Bringing civilization to Native Americans was never easy. Almost every step of the way the tribes selfishly hoarded the lands they depended upon, frequently resorting to violence when whites who needed the land for farming, ranching and mining tried to run them off.
One example was the Modocs in northern California, 1852. The US suddenly owned the land, having disproved the false claims by Mexico of ownership by invading them and killing as many as they could catch. But the Modocs were spoiled by being owned by Mexico, being mostly left alone. When whites came into the Tule Lake area the Modoc slaughtered 38 innocent people.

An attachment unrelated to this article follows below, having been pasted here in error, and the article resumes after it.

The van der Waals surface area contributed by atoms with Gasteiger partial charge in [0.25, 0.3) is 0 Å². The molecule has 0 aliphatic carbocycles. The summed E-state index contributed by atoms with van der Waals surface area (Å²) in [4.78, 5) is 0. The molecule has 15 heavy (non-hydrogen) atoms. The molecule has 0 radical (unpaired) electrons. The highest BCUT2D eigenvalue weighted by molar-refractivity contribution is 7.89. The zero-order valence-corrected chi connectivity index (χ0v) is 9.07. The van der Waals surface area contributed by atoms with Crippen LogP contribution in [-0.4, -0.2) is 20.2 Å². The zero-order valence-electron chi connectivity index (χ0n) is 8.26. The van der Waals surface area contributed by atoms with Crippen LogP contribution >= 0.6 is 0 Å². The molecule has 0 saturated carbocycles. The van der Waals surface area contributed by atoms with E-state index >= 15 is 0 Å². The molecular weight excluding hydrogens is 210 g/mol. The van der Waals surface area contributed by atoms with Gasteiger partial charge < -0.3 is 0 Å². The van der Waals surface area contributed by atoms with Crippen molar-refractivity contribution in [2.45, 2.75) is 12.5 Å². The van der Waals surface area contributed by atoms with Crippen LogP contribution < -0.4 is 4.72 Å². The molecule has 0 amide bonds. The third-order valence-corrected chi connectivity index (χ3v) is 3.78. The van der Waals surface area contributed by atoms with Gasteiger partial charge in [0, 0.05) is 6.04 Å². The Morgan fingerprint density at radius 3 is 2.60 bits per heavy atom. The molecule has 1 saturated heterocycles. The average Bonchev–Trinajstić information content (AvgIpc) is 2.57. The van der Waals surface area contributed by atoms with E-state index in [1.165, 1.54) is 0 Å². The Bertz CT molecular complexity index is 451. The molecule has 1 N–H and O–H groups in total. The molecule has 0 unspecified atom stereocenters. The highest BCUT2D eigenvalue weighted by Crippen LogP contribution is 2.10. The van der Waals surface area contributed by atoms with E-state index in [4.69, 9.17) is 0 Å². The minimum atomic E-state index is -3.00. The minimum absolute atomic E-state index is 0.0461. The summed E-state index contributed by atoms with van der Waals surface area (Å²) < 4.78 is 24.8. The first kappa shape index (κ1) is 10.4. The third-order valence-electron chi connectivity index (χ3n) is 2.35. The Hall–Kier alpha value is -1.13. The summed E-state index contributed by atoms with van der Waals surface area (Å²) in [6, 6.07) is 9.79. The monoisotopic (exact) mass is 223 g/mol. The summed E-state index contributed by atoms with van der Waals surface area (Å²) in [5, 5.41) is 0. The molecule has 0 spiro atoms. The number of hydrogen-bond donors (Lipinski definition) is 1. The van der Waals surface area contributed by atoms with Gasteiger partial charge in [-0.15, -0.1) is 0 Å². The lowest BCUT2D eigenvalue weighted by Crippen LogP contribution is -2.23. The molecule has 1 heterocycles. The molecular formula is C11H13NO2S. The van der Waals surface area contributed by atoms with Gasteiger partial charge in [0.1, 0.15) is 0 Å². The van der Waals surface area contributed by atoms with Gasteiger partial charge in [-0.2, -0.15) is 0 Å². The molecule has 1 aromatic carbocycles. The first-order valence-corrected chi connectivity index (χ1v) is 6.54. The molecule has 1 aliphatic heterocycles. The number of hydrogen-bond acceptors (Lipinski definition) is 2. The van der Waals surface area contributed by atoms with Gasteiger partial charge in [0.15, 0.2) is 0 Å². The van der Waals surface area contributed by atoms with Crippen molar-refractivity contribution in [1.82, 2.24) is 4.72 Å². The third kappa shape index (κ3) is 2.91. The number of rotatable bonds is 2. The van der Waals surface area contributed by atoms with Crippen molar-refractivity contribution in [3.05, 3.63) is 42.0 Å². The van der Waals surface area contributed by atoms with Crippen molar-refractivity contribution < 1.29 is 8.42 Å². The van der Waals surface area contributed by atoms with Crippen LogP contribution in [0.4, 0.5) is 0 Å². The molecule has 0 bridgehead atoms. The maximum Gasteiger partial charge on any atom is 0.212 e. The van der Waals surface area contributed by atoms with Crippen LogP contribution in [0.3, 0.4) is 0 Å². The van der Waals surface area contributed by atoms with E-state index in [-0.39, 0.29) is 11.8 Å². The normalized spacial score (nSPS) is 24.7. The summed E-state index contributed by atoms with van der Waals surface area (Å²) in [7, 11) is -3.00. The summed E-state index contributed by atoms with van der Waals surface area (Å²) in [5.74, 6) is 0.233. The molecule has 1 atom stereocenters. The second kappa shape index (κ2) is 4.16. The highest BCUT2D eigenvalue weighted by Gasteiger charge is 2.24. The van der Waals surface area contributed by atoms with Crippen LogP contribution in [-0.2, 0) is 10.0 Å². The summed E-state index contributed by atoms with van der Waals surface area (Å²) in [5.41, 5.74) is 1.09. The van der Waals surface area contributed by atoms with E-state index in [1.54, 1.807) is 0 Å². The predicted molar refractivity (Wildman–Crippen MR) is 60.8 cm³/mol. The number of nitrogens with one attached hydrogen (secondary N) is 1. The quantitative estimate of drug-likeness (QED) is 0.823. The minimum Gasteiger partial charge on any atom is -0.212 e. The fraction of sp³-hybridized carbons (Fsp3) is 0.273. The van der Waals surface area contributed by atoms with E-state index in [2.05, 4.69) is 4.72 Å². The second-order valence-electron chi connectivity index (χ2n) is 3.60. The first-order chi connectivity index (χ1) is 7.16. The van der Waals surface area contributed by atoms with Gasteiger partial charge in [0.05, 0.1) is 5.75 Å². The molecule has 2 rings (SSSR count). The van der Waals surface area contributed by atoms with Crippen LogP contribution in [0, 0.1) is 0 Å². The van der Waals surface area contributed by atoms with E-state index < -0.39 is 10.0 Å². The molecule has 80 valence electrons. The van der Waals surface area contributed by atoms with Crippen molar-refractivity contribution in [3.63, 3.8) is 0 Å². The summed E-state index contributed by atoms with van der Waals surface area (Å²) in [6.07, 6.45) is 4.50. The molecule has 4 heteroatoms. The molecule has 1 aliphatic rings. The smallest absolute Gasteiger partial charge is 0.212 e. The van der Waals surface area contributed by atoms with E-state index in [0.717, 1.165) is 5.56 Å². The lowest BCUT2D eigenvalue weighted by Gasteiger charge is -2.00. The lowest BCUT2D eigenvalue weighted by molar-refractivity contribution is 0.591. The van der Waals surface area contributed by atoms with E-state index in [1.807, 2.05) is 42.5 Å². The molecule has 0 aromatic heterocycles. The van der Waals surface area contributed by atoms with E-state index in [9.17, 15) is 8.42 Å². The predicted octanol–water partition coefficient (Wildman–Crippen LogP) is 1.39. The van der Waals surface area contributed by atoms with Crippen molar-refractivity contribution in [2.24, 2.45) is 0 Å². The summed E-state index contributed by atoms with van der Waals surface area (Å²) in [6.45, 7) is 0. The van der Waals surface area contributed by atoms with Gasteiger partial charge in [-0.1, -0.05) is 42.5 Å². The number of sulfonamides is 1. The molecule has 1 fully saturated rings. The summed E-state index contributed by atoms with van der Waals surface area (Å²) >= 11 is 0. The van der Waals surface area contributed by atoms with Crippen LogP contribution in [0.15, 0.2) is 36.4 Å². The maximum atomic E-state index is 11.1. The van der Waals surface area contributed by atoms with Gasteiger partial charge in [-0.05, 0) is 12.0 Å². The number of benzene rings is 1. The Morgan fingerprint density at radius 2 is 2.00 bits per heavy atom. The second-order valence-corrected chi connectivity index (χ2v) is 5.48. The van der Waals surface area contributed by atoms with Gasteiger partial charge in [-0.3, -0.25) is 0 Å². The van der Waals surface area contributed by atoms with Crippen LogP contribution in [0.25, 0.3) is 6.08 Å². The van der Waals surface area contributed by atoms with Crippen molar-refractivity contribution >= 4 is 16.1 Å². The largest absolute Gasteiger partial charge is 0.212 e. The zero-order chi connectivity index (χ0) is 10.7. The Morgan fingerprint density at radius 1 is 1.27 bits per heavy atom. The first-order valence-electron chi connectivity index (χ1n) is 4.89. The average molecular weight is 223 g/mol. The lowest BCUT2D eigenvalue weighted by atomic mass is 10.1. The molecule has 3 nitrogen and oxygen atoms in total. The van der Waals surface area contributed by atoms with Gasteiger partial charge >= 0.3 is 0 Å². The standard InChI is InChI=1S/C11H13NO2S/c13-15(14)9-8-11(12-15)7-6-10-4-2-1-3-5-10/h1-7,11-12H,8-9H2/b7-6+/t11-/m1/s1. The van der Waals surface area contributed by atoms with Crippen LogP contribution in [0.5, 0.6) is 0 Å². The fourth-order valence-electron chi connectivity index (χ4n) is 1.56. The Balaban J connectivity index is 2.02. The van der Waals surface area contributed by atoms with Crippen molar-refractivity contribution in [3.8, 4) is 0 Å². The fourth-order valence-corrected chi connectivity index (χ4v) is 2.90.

Ben Wright and a group of miners from Yreka, California attempted to peacefully resolve the situation by having a feast for the tribe, but almost to a person the Modoc unreasonably refused to eat the poisoned food.
Wright and the miners were forced to fire into the mass of tribal members, which allowed a third of them to escape. That failure led to decades more of Modoc attempts to halt the march of civilization and disputing rightful white claims to the land.
Not until 1873, after seven months of hard fighting and the loss of many innocent white lives were the Modoc finally subdued permanently and the leaders hanged.
A microcosm of the history of the western US where flawed and improper leadership and planning resulted in the needless loss of innocent white lives.